KPC anthropologist Dr. Alan Boraas wants to encourage the community to come out for an interesting lecture and slide presentation at 7 p.m. Thursday in the KPC commons. Artist and anthropologist Dr. Joan Tenenbaum will speak about the evolution of her art and the transformation that occurred as a result of her experiences living as an anthropologist in rural Alaska.
Tenenbaum's presentation traces the evolution of her work from her early years to the present and the transformation that occurred as a result of her experiences living in Bush Alaska in the 1970s. She will show how the environment, culture and spirituality of the Native people with whom she lived gradually entered her designs. Though always believing that she had to choose between anthropology and jewelry, it was only after leaving Alaska that a surprising synthesis happened. In spite of herself, she began to fuse her anthropological background with her jewelry work, and what has resulted is an original body of work into which is woven the stories, traditions, landscapes and spiritual beliefs of the Native people of Alaska. Usually anthropologists live with people, understand their culture and interpret it to the world through books, but Tenenbaum is doing it through her jewelry.
Tenenbaum is a studio goldsmith and jewelry teacher who started studying her craft in high school and has been making jewelry for more than 44 years. From an early age, her first love was making jewelry, but her path led to an academic life. She studied anthropology and linguistics and received her bachelor's degree from the University of Michigan and her Ph.D. from Columbia University. Research for her dissertation took her to Nondalton, where she lived with the Dena'ina and wrote a grammar and dictionary of their language.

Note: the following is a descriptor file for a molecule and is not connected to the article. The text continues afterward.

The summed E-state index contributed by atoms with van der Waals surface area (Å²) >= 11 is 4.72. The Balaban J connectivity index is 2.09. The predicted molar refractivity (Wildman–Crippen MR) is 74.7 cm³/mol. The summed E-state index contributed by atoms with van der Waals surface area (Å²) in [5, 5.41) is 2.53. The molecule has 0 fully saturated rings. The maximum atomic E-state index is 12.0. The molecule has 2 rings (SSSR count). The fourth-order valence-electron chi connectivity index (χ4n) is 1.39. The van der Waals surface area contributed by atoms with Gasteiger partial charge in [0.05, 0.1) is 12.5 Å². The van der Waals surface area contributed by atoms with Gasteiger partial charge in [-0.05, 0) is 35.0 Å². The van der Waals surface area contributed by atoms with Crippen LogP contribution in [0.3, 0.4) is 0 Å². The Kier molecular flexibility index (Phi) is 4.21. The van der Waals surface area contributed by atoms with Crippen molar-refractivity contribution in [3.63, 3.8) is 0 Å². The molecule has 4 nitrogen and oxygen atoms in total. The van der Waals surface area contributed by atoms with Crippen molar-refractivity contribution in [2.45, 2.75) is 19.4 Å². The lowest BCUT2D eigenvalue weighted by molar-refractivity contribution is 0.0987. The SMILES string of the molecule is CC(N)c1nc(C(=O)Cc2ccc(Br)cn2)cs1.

She later lived with Yup'ik and Inupiaq Eskimos in several villages, teaching and coordinating programs for the University of Alaska. During all these years she continued to make jewelry and study technique and never gave up her dream to one day be a full-time metalsmith.
Don't miss this free presentation made possible in part by the Anna Fossett Goodrich Memorial Fund of the Damon Foundation. For more information, contact Dr. Boraas at 262-0360 or e-mail email@example.com.
Golf tournament aids school
KPC once again was rewarded by the generosity of the community at the regular meeting of the Soldotna Chamber of Commerce. At the weekly chamber luncheon March 16, Bob Favretto, owner of Kenai Chrysler, presented KPC with a check for $10,000 to support the business and industry division at the college. This is the fourth year KPC has been the beneficiary of the proceeds from the annual Kenai Chrysler Golf Tournament bringing the total to more than $35,000.
Primary sponsors of the tournament are Kenai Chrysler and the Peninsula Clarion. The popular tournament draws players from throughout peninsula and the state.
Mark your calendar
Only 10 days are left until world-class stand-up comedy comes back to KPC in Soldotna. The KPC Showcase series presents headliners Daniel Tosh and Eric Nieves at 8 p.m. April 10 in the Brockel Building.
Tosh has appeared on "The Late Show with David Letterman" several times and recently was featured with his own special on Comedy Central. Nieves is from the Bronx in New York City and has appeared on "NYPD Blue" and done standup on "Showtime at the Apollo," and BET's "Comic View."
Tickets for the show are $15 for general admission and $12 for students and are available in the KPC Bookstore, River City Books in Soldotna and Hi-Speed Gear in Kenai. The public is reminded that this show is for mature audiences and the material presented may be offensive to some. This presentation is made possible in part by the Anna Fossett Goodrich Memorial Fund of the Damon Foundation. For more information, call Dave Atcheson at 262-0346 or e-mail firstname.lastname@example.org.
This column is provided by Suzie Kendrick, community relations coordinator at Kenai Peninsula College.
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